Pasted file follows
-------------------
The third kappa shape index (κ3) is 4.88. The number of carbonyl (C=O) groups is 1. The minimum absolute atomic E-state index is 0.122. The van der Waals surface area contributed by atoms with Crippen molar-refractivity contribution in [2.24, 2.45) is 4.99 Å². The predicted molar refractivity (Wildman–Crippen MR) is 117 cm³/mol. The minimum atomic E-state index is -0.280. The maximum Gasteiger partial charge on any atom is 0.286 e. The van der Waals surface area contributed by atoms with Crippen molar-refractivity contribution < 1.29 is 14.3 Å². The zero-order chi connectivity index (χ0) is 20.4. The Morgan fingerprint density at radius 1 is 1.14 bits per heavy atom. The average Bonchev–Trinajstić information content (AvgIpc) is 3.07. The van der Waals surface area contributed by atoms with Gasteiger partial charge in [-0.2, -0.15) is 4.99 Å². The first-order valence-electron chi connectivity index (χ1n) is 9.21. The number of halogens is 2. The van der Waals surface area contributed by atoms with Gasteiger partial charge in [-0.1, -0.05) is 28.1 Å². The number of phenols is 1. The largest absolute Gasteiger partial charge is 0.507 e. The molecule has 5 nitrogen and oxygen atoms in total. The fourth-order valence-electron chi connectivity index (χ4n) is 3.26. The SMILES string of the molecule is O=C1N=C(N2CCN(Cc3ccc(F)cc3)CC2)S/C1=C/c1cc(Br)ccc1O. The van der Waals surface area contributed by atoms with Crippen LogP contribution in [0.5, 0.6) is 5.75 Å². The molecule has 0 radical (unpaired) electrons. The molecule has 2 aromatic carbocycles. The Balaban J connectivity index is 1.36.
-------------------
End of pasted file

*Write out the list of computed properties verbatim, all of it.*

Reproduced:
The third kappa shape index (κ3) is 4.88. The number of carbonyl (C=O) groups is 1. The minimum absolute atomic E-state index is 0.122. The van der Waals surface area contributed by atoms with Crippen molar-refractivity contribution in [2.24, 2.45) is 4.99 Å². The predicted molar refractivity (Wildman–Crippen MR) is 117 cm³/mol. The minimum atomic E-state index is -0.280. The maximum Gasteiger partial charge on any atom is 0.286 e. The van der Waals surface area contributed by atoms with Crippen molar-refractivity contribution < 1.29 is 14.3 Å². The zero-order chi connectivity index (χ0) is 20.4. The Morgan fingerprint density at radius 1 is 1.14 bits per heavy atom. The average Bonchev–Trinajstić information content (AvgIpc) is 3.07. The van der Waals surface area contributed by atoms with Gasteiger partial charge in [-0.2, -0.15) is 4.99 Å². The first-order valence-electron chi connectivity index (χ1n) is 9.21. The number of halogens is 2. The van der Waals surface area contributed by atoms with Gasteiger partial charge in [-0.1, -0.05) is 28.1 Å². The number of phenols is 1. The largest absolute Gasteiger partial charge is 0.507 e. The molecule has 5 nitrogen and oxygen atoms in total. The fourth-order valence-electron chi connectivity index (χ4n) is 3.26. The SMILES string of the molecule is O=C1N=C(N2CCN(Cc3ccc(F)cc3)CC2)S/C1=C/c1cc(Br)ccc1O. The van der Waals surface area contributed by atoms with Crippen LogP contribution in [0.5, 0.6) is 5.75 Å². The molecule has 0 radical (unpaired) electrons. The molecule has 2 aromatic carbocycles. The Balaban J connectivity index is 1.36.